Thinking back to the not-too-distant past, I seem to recall that when we were all at the office, we would complain about being stuck behind a desk all day. Comparatively, since the coronavirus turned all of our old habits upside down, we have started to complain about being bored at home and staying in bed all day. It is perhaps human nature to never be content, but we are all surely aware that as the world settles into a new normal, the time that we spend at home is all the more precious. Therefore, those who can manage to shake off their fatigue and work on improving themselves at home, honing in on their skills with various activities, will come out of this process in a far better state of psychological health, bringing them success in the post-pandemic era.
Finding a hobby you enjoy is one of the best ways to keep busy, as the pleasure it gives will only boost your energy levels. With that in mind, if you are someone who likes to tinker with arts and crafts, especially, then the classical Turkish art of miniatures might just pique your interest.
The term miniature is generally used for small, finely crafted paintings. It is believed that the word derives from the Latin "miniare," which refers to a painting done in red, and later passing into French. A cornerstone of miniature art is the requirement to convey the subject completely. Therefore, perspective is not adhered to. Distance and length are not suggested by light or shadows; miniatures are pictures without light, shadow or even what would be considered a European notion of perspective. While historical, literary and scientific subjects can be found using miniature art, traditionally, Turks mostly used it as a medium to record history. While this grants us the opportunity to bear witness to various customs and traditions, as well as early attire and moments in Ottoman-Turkish history during the period in which they were made, each of these works necessarily serves as a historical document.
It is thought that the miniatures of Turks appeared between 745 and 840 in the time of the Uighurs, who ruled over part of Central Asia. The miniatures created by Uighur Turks in the Turpan region in the middle of the eighth century later became the sources of Turkish miniature art. After the disintegration of the Uighur state, this art form was continued by the Seljuk Turks, thereby leading to the creation of the first Islamic miniatures. Due to their relations with Persia and the Seljuks in Iran, miniature art spread even further. During the time of the Ottomans, the influence of Iran and the Seljuks lead to the art of miniature continuing until the 18th century, with many important artists trained in this field.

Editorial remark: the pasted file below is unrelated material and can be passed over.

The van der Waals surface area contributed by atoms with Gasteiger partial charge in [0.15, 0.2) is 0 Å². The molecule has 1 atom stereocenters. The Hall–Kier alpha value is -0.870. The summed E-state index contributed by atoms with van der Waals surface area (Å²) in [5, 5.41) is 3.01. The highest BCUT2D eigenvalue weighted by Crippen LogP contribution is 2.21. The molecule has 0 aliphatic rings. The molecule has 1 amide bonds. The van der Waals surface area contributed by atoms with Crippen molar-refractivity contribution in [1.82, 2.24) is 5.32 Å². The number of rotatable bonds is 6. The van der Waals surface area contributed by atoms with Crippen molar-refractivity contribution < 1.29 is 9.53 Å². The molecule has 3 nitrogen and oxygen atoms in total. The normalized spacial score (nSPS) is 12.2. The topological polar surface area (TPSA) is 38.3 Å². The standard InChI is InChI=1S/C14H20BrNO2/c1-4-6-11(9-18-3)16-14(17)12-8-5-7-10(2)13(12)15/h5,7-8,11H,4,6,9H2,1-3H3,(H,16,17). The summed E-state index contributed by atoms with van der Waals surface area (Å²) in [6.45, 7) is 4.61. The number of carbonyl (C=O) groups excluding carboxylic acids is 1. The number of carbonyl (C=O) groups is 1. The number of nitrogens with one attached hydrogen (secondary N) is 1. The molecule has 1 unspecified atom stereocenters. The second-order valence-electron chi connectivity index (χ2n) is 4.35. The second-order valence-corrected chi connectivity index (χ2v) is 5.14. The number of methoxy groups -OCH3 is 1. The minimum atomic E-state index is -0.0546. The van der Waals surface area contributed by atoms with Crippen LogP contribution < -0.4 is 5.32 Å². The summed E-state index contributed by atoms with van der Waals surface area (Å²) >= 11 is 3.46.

Today, a Turkish artist called Nevin Yapıcı is aiming to bring this historical art form into your home. Having devoted herself to the form, Yapıcı has prepared a number of widely shared videos about how to draw miniatures on dried orchids and shared these around social media. The miniature artist has given people a great opportunity to develop a hobby while the pandemic continues to keep us shut between four walls.
Yapıcı, 26, a graduate student who studies theology at Marmara University, has been engaged in the art of miniature, which is nourished by different periods and cultural mosaics in the Turkish-Islamic geography, for four years. Currently, she continues to develop her miniature skills at Küçükçekmece Traditional Arts Academy, sometimes experimenting with materials other than paper, alongside her studies.
Representing the inner world
In an interview with Anadolu Agency (AA), Yapıcı stated that miniature art is a hobby anyone can take up and is perfect to do at home. She explained that it was considered a palace art in the Ottoman period and used to be practiced in miniature workshops: “Miniature is a book art showcasing the lives of sultans, wars, parades and ceremonies. In fact, we see works featuring not just the lives of sultans but also in a number of subjects, including medicine, chemistry and geography. Today, anyone can easily study miniature art at specialized courses. I think that everything that goes into a frame in a miniature actually represents the inner world of the human.”
Emphasizing that miniatures tell of the journey of humankind, Yapıcı says: “The art of miniature has led me to discover myself, to recognize myself, to measure my patience and imagination and to love myself. I form a bond between myself and my miniature.”
During the pandemic, Yapıcı says she sought to share what she had learned with the wider public, creating a new work by drawing miniatures of dried orchid flowers. According to the artist, one needs to be courageous and try different things in art. Yapıcı noted that she has shared miniatures she has drawn on orchids through her videos on social media. “Drawing miniatures on flowers may be difficult at first, but you can draw larger objects on small leaves. If you cannot find orchids, you can draw quasi-miniature forms on big leaves. You can easily work on leaves dried by the pages of a book. You need to draw on any leaf first with a pencil and then paint it. Anyone can try the art of miniature in the process when they are at home, and I think they can do it easily,” she added.
Indicating that she had received very positive feedback from her followers regarding the videos, Yapıcı continued: “I have received very good reactions. There have been many who wanted to post the orchid flowers on social media. After it was posted on Twitter, santoor player Sedat Anar made the first comment. Later, the video received over 8,000 likes.”
If you want to make use of your time with something creative during the current period, you can watch Yapıcı’s videos to learn how to make miniatures and try them on leaves or flowers. Yapıcı also recommends spraying varnish on miniatures drawn on leaves and using them as bookmarks.